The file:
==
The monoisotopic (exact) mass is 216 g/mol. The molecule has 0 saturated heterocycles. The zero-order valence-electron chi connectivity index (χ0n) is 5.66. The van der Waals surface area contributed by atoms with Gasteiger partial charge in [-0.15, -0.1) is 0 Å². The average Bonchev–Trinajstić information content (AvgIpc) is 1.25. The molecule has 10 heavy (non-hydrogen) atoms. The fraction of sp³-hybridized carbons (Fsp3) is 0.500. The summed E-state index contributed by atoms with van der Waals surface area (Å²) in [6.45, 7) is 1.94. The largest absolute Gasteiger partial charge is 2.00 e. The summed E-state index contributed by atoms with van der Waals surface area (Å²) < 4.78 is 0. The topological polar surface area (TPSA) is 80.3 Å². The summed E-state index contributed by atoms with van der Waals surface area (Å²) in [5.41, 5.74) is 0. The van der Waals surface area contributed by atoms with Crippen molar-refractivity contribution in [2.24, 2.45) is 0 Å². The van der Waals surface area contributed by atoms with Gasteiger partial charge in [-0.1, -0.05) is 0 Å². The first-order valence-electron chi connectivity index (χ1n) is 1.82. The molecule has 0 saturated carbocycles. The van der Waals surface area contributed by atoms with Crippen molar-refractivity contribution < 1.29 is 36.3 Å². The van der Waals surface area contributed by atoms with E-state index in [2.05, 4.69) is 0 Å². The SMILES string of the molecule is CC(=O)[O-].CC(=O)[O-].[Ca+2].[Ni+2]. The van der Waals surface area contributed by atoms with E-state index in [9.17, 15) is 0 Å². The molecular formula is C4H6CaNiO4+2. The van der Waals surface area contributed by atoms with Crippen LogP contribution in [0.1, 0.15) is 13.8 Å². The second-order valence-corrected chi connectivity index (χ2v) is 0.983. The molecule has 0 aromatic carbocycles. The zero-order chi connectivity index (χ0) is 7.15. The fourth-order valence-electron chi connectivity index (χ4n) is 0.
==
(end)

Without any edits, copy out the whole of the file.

The monoisotopic (exact) mass is 216 g/mol. The molecule has 0 saturated heterocycles. The zero-order valence-electron chi connectivity index (χ0n) is 5.66. The van der Waals surface area contributed by atoms with Gasteiger partial charge in [-0.15, -0.1) is 0 Å². The average Bonchev–Trinajstić information content (AvgIpc) is 1.25. The molecule has 10 heavy (non-hydrogen) atoms. The fraction of sp³-hybridized carbons (Fsp3) is 0.500. The summed E-state index contributed by atoms with van der Waals surface area (Å²) in [6.45, 7) is 1.94. The largest absolute Gasteiger partial charge is 2.00 e. The summed E-state index contributed by atoms with van der Waals surface area (Å²) < 4.78 is 0. The topological polar surface area (TPSA) is 80.3 Å². The summed E-state index contributed by atoms with van der Waals surface area (Å²) in [5.41, 5.74) is 0. The van der Waals surface area contributed by atoms with Crippen molar-refractivity contribution in [2.24, 2.45) is 0 Å². The van der Waals surface area contributed by atoms with Gasteiger partial charge in [-0.1, -0.05) is 0 Å². The first-order valence-electron chi connectivity index (χ1n) is 1.82. The molecule has 0 saturated carbocycles. The van der Waals surface area contributed by atoms with Crippen molar-refractivity contribution < 1.29 is 36.3 Å². The van der Waals surface area contributed by atoms with E-state index in [2.05, 4.69) is 0 Å². The SMILES string of the molecule is CC(=O)[O-].CC(=O)[O-].[Ca+2].[Ni+2]. The van der Waals surface area contributed by atoms with E-state index in [9.17, 15) is 0 Å². The molecular formula is C4H6CaNiO4+2. The van der Waals surface area contributed by atoms with Crippen LogP contribution in [0.1, 0.15) is 13.8 Å². The second-order valence-corrected chi connectivity index (χ2v) is 0.983. The molecule has 0 aromatic carbocycles. The zero-order chi connectivity index (χ0) is 7.15. The fourth-order valence-electron chi connectivity index (χ4n) is 0.